Fierce competition and major increases in ship-sizes is pressuring many US ports to spend billions of dollars on port improvements.
Managing Director of Commercial Operations at the Port of Long Beach, Noel Hacegaba, said that ship-sizes have increased from 8,000 to 14,000 over the past five years and terminals are under immense pressure to keep pace with the increased demand.
Deputy Executive Director for Development at the Port of Los Angeles, Mike Christensen, said: “It’s a race to see how big these ships can get and how fast they can get big.”
According to the Press Enterprise, 20% of US cargo moves through the ports of Long Beach and Los Angeles. However, shares could drop if ports do not react to ever-increasing ship-sizes.
Measures such as modifying channels to be deeper, wider and clear higher stacks would be necessary to facilitate these larger ships.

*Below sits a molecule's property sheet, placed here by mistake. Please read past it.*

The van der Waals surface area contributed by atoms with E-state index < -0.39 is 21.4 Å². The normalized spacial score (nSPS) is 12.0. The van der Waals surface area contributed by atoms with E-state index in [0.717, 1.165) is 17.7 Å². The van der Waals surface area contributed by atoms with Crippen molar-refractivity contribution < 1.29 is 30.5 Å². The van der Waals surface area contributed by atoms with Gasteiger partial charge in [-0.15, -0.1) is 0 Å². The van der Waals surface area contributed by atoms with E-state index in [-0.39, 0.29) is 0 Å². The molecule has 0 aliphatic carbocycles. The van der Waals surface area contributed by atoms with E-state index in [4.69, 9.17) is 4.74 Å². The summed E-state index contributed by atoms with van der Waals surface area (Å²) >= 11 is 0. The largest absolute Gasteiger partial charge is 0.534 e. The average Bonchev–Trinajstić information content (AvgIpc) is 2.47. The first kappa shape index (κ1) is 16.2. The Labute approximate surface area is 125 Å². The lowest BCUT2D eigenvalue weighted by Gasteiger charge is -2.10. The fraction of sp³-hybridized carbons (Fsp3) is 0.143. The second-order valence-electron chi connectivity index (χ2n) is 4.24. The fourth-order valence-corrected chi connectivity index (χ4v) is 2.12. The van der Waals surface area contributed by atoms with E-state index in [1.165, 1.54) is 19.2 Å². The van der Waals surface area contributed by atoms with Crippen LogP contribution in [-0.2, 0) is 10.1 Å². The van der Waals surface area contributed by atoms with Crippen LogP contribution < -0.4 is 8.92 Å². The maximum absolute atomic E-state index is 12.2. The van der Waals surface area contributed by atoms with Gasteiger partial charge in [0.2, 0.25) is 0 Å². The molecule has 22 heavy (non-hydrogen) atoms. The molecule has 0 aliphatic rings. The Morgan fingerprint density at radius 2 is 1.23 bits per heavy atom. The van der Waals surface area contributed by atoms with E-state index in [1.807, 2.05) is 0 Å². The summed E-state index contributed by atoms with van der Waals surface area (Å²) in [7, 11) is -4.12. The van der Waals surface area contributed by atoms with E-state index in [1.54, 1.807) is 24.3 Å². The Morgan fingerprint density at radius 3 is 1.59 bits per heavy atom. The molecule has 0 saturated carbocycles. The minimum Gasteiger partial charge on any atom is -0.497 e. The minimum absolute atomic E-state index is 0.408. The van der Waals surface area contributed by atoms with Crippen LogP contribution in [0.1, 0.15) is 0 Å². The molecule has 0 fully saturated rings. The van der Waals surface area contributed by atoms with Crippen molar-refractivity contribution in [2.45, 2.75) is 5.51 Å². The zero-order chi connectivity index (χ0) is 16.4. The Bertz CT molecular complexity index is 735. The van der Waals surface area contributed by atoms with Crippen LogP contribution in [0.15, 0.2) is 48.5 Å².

The Port of Long Beach has so far invested US$1.3 billion on a new middle harbour terminal that has taller bridges, wider channels and deeper berths to accommodate mega-ships.
Improvements at the Port of Los Angeles include a $510 million expansion of a TraPac terminal and a new $155 million rail yard project that aims to reduce truck traffic.
Chief Executive at the Port of Long Beach Jon Slangerup explained that companies are forming alliances to fill every available spot for containers on ships which means that workers must unload more complicated stacks.
A spokesman for the Port of Long Beach, Lee Peterson, said: “It makes it more necessary to be more organised in how the containers are coming off the ship and coming back on the ship.”
(Source: World Property Journal)